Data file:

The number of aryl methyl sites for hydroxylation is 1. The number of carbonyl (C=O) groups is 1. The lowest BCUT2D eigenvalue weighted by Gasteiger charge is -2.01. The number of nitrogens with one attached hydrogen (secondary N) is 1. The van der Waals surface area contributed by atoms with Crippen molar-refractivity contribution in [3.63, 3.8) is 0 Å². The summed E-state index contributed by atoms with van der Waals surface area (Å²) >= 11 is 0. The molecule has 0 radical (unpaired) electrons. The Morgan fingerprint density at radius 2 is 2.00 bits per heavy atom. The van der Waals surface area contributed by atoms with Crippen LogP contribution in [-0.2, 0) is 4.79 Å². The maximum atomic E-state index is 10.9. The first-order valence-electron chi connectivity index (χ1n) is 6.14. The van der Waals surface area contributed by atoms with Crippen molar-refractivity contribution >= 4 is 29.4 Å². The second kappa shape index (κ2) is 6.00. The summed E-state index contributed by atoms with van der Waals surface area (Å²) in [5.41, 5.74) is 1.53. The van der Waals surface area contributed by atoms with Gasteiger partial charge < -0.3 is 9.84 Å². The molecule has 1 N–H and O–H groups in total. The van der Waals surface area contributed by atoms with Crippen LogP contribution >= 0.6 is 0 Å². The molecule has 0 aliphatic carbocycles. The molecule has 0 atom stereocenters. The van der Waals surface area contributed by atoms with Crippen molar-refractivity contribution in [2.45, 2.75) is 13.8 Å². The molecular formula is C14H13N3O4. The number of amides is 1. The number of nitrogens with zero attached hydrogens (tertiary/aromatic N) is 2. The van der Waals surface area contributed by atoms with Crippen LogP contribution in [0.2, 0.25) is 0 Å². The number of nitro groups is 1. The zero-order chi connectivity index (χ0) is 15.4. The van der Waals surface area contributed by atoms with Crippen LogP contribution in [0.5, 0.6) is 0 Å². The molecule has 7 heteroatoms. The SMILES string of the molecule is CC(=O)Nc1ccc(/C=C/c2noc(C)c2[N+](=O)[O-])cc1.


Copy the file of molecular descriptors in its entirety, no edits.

The number of aryl methyl sites for hydroxylation is 1. The number of carbonyl (C=O) groups is 1. The lowest BCUT2D eigenvalue weighted by Gasteiger charge is -2.01. The number of nitrogens with one attached hydrogen (secondary N) is 1. The van der Waals surface area contributed by atoms with Crippen molar-refractivity contribution in [3.63, 3.8) is 0 Å². The summed E-state index contributed by atoms with van der Waals surface area (Å²) >= 11 is 0. The molecule has 0 radical (unpaired) electrons. The Morgan fingerprint density at radius 2 is 2.00 bits per heavy atom. The van der Waals surface area contributed by atoms with Crippen LogP contribution in [-0.2, 0) is 4.79 Å². The maximum atomic E-state index is 10.9. The first-order valence-electron chi connectivity index (χ1n) is 6.14. The van der Waals surface area contributed by atoms with Crippen molar-refractivity contribution >= 4 is 29.4 Å². The second kappa shape index (κ2) is 6.00. The summed E-state index contributed by atoms with van der Waals surface area (Å²) in [5.41, 5.74) is 1.53. The van der Waals surface area contributed by atoms with Gasteiger partial charge < -0.3 is 9.84 Å². The molecule has 1 N–H and O–H groups in total. The van der Waals surface area contributed by atoms with Crippen LogP contribution >= 0.6 is 0 Å². The molecule has 0 aliphatic carbocycles. The molecule has 0 atom stereocenters. The van der Waals surface area contributed by atoms with Crippen molar-refractivity contribution in [2.45, 2.75) is 13.8 Å². The molecular formula is C14H13N3O4. The number of amides is 1. The number of nitrogens with zero attached hydrogens (tertiary/aromatic N) is 2. The van der Waals surface area contributed by atoms with Crippen LogP contribution in [0.2, 0.25) is 0 Å². The number of nitro groups is 1. The zero-order chi connectivity index (χ0) is 15.4. The van der Waals surface area contributed by atoms with Crippen LogP contribution in [0.5, 0.6) is 0 Å². The molecule has 7 heteroatoms. The SMILES string of the molecule is CC(=O)Nc1ccc(/C=C/c2noc(C)c2[N+](=O)[O-])cc1.